[00103] As in the platform worms are directly cultured on-chip and embryos analyzed upon spontaneous egg-laying, the whole information related to the natural reproduction process is preserved, maintaining the link between parents and progeny. Therefore, the platform is also suitable for investigating trans-generational properties on the embryos and, with some adaptation of the microfluidic design, even studying the progeny and epigenetic imprints in successive worm generations. Devices for related parasitic nematodes can be readily designed by re-adapting the incubator size, for example to study the effects of antiparasitic drugs. Finally, one could expect that similar microfluidic designs will be used to perform live imaging of a multitude of development events, like gastrulation and tissue morphogenesis during embryogenesis in other species of nematodes or other model organisms.

Claims

Claims
1 . A microfluidic device for the study of phenotypic or behavioural characteristics of sample organisms, and for other applications such as for instance screening of chemical/biological compounds having a biological activity, said device comprising :
• at least one inlet reservoir adapted to contain at least one organism;
• at least one culture chamber in fluidic connection with said inlet reservoir; and
• a valve filter located between said inlet reservoir and said culture chamber wherein said inlet reservoir is operatively connectable to pressure means adapted to generate a pressure within it in a way as to push its content, or at least a part of it, into said culture chamber.
2. The microfluidic device of claim 1 , wherein the valve filters are soft passive valve filters.
3. The microfluidic device of claim 1 or 2 further comprising an outlet reservoir in fluidic connection with said culture chamber and comprising another valve filter located between said culture chamber and said outlet reservoir.
4. The microfluidic device of claim 3, wherein said outlet reservoir is operatively connectable to pressure means adapted to generate a pressure within it in a way as to draw its content or at least a part of it.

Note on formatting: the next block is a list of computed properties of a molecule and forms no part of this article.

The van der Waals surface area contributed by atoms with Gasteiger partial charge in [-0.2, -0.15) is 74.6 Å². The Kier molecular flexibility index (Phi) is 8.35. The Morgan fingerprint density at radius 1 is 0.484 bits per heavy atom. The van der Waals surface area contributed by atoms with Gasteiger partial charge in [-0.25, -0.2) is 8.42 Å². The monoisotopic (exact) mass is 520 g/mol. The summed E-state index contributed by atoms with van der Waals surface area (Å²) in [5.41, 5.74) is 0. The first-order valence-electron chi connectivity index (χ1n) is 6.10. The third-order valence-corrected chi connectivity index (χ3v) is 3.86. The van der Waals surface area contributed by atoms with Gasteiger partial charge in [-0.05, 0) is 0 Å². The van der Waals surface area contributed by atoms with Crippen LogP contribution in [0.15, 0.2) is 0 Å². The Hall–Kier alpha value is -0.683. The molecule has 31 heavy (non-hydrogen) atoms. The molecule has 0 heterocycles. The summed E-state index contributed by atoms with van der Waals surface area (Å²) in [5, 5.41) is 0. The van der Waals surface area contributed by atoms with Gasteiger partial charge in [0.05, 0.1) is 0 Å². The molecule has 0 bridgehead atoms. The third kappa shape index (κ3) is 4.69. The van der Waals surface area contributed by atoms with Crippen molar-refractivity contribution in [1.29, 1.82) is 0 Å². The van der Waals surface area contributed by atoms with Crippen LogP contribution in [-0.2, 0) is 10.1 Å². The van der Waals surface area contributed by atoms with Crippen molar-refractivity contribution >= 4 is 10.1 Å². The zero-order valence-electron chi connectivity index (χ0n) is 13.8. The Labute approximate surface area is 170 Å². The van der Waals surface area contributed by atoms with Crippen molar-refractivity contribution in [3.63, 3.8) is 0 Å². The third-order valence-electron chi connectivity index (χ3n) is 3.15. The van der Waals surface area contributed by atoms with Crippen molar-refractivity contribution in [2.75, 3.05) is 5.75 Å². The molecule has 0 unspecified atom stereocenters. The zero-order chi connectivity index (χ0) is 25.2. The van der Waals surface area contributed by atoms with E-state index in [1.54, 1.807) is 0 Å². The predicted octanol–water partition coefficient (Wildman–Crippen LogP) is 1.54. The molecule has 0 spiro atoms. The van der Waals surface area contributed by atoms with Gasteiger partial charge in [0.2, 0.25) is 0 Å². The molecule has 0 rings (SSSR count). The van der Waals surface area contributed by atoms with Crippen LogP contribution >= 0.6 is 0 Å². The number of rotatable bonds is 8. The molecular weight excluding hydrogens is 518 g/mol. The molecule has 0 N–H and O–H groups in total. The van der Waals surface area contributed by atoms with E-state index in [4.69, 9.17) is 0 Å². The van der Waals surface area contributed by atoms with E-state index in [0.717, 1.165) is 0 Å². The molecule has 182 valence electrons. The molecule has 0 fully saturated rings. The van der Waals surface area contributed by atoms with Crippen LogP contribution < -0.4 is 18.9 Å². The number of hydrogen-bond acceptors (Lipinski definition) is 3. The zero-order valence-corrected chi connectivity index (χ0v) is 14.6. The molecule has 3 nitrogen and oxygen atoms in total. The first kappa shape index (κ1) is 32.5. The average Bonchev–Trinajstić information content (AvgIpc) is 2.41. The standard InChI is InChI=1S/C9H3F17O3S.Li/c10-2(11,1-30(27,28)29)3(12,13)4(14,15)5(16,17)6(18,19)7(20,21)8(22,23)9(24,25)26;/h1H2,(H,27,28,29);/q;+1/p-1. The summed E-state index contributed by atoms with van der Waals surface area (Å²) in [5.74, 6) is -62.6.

5. The microfluidic device of claims 1 to 4, comprising one or more adjacent culture chambers or channels of consecutive culture chambers, wherein the chamber in direct connection with the inlet reservoir is the proximal chamber and the chamber in direct connection with the outlet reservoir is the distal chamber.
6. A system comprising:
• the microfluidic device of claims 1 to 5; and
• pressure means operatively connected to at least one reservoir.
7. A system for culturing and analysing a population of sample organisms comprising:
• The system of claim 6; and • detection means arranged to detect specific parameters or phenotypic and/or behavioural characteristics of said population of sample organisms cultured in the culture chambers.
8. A method for culturing a population of sample organisms by using a system as defined in claim 6 comprising:
• providing a population of sample organisms in a fluid culture medium within at least one inlet reservoir;
• applying at least one pulse pressure to at least one reservoir so that the fluid culture medium and at least one sample organism can pass from at least one inlet reservoir to at least one culture chamber through the valve filters; and
• culturing the sample organisms by applying a pressure to at least one reservoir such that only the fluid culture medium can pass through the valve filters from at least one inlet reservoir to all the device elements in fluidic connection among them.
9. A method for culturing and analysing a population of sample organisms by using a system as defined in claim 7 comprising:
• providing a population of sample organisms in a fluid culture medium within at least one inlet reservoir;
• applying at least one pulse pressure to at least one reservoir so that the fluid culture medium and at least one sample organism can pass from at least one inlet reservoir to at least one culture chamber through the valve filters;
• culturing the sample organisms by applying a pressure to at least one reservoir such that only the fluid culture medium can pass through the valve filters from at least one inlet reservoir to all the device elements in fluidic connection among them; and
• analysing the sample organisms by detecting specific parameters or phenotypic and/or behavioural characteristics thereof.
10. The method of claims 8 or 9, wherein the pulse pressure is such that only sample organisms of a specific size can pass through the valve filters.
1 1. A method for screening active compounds by using a system as defined in claim 7 comprising: • providing a population of sample organisms and a fluid culture medium for culture thereof within a reservoir;
• applying a pulse pressure to said reservoir so that the fluid culture medium and at least one organism can pass from said reservoir to the at least one culture chamber through the valve filters;
• providing an active compound to be screened in at least one inlet reservoir;
• applying a suction from at least one outlet reservoir; and
• monitoring the effect of the active compound on the sample organism within the culture chamber
wherein the suction is such that the sample organism cannot pass through the valve filters.
12. The method of claim 1 1 , wherein at least one inlet reservoir comprises a culture medium for the sample organism.
13. The method of claims 1 1 or 12, wherein the pulse pressure is such that only sample organisms of a specific size can pass through the valve filters.
14. The method of claims 1 1 to 13, wherein the system comprises at least 2 adjacent culture chambers each connected with an inlet reservoir.
15. The method of claims 1 1 to 13, wherein the system comprises one or more adjacent channels of consecutive culture chambers, each channel being connected with an inlet reservoir via the proximal chamber.